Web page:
When the clock struck midnight on New Year’s Eve, expat blogger Jack Scott enjoyed the celebrations with a big smile on his face. He had every reason to be cheerful and optimistic as he could now officially boast about his new-found status in society as a published author.
His book called Perking the Pansies was released just before Christmas and has already received rave reviews on Amazon and in the blogosphere.
The book focuses on Jack and his partner Liam as they set about selling their house in the UK to a psychotic neighbor and moving to Turkey to adapt to their first year in a Muslim country.
Eccentric expats, troubled times, hilarious scenarios and some quirky quotes are all inside the book.
So, the success of Jack as a published author got me thinking. I used to have dreams of publishing a book, however long resigned myself to the fact that my concentrations span stops at 500 words and I have to rely on pretty pictures to tell the story for me.
However I was still interested to know how Jack did it, so I hooked up with him for an interview to discover the secrets to getting published.
From Blogger to Published Author
Hi Jack – Your blog and your book both have the same name “Perking the Pansies”, but how do they differ?
I learned some valuable lessons from David Steddall, who was the English Literature teacher at my South London grammar school. “A story should have a beginning, middle and end,” he would say. I’ve stayed faithful to Dave’s mantra.
As an expat blogger, I have published short, random series of comic observations on the blog (as fun as that is to write). However the book is the full story of our time in Turkey, warts and all, peppered with quirky characters, driven by a dramatic plot and rooted in a strong message.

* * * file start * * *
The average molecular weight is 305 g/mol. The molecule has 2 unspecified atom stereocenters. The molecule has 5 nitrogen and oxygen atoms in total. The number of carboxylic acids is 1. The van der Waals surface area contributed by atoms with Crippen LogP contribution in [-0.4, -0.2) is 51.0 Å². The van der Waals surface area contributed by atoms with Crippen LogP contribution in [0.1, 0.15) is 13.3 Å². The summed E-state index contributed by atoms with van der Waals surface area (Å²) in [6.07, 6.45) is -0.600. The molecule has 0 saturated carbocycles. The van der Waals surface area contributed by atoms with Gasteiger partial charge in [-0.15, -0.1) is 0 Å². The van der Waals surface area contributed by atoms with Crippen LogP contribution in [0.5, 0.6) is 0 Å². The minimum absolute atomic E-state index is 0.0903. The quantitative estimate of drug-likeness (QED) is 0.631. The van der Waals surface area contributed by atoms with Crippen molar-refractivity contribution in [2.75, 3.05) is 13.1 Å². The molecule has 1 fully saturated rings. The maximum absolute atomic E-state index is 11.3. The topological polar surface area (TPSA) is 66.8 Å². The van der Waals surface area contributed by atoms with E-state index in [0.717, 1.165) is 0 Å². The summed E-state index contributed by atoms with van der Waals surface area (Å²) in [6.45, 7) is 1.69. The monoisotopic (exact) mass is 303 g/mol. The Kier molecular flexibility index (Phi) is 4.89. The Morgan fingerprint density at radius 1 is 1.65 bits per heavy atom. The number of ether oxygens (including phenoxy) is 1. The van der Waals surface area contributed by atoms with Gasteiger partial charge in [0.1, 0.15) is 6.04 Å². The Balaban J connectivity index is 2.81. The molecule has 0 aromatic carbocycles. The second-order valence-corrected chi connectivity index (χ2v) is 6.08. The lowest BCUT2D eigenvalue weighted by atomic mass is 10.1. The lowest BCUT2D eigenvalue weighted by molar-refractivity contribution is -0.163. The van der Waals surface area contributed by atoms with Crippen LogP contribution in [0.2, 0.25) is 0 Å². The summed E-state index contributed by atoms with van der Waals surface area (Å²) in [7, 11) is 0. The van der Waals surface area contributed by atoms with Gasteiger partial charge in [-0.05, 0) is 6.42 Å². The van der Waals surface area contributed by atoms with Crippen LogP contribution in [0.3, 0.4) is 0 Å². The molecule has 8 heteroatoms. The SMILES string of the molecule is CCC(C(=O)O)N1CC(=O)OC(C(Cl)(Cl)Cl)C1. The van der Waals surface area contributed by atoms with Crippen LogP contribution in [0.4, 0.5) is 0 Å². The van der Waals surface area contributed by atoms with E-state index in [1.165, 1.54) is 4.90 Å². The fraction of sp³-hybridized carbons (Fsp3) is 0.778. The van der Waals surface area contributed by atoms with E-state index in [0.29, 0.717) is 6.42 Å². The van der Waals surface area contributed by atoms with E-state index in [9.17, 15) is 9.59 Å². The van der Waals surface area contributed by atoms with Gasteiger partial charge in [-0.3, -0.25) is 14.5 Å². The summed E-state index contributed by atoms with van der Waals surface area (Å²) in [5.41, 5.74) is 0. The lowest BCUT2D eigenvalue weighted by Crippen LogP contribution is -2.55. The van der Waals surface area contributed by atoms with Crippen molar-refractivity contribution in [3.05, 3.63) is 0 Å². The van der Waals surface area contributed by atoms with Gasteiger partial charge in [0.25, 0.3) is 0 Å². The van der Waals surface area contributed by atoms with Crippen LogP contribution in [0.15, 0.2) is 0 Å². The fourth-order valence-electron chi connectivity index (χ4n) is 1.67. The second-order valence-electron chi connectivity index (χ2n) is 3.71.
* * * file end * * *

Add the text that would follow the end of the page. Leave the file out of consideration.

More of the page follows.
It’s not all camp, light and frothy. We’ve experienced some dark moments here.
So the book’s not a travelogue or a ‘how to’ manual?
There are plenty of books out there about the majesty of Turkey or the depth of Anatolian culture. Many are beautifully written with stunning illustrations but I wanted to write a human story from the perspective of a gay couple living openly and contently in a Muslim country. This has never been done before. There aren’t many of us here.
How did you find a publisher?
Believe or not, I found my publisher, Jo Parfitt, on Twitter which just goes to show the power and reach of social networking these days. Jo, who owns Summertime Publishing, knows her stuff. She’s an accomplished and successful author, writing mentor, journalist and publisher with 28 books and hundreds of articles under her belt.
Jo specialises in publishing books by ex-pats, particularly those who have something original to say about living abroad. I sent Jo a sample of my work and she thought I had an interesting idea with a different angle. That was the first step to getting published and Jo helped me throughout the whole process till the book was finally in print.
Did you sign a contract before completing the book?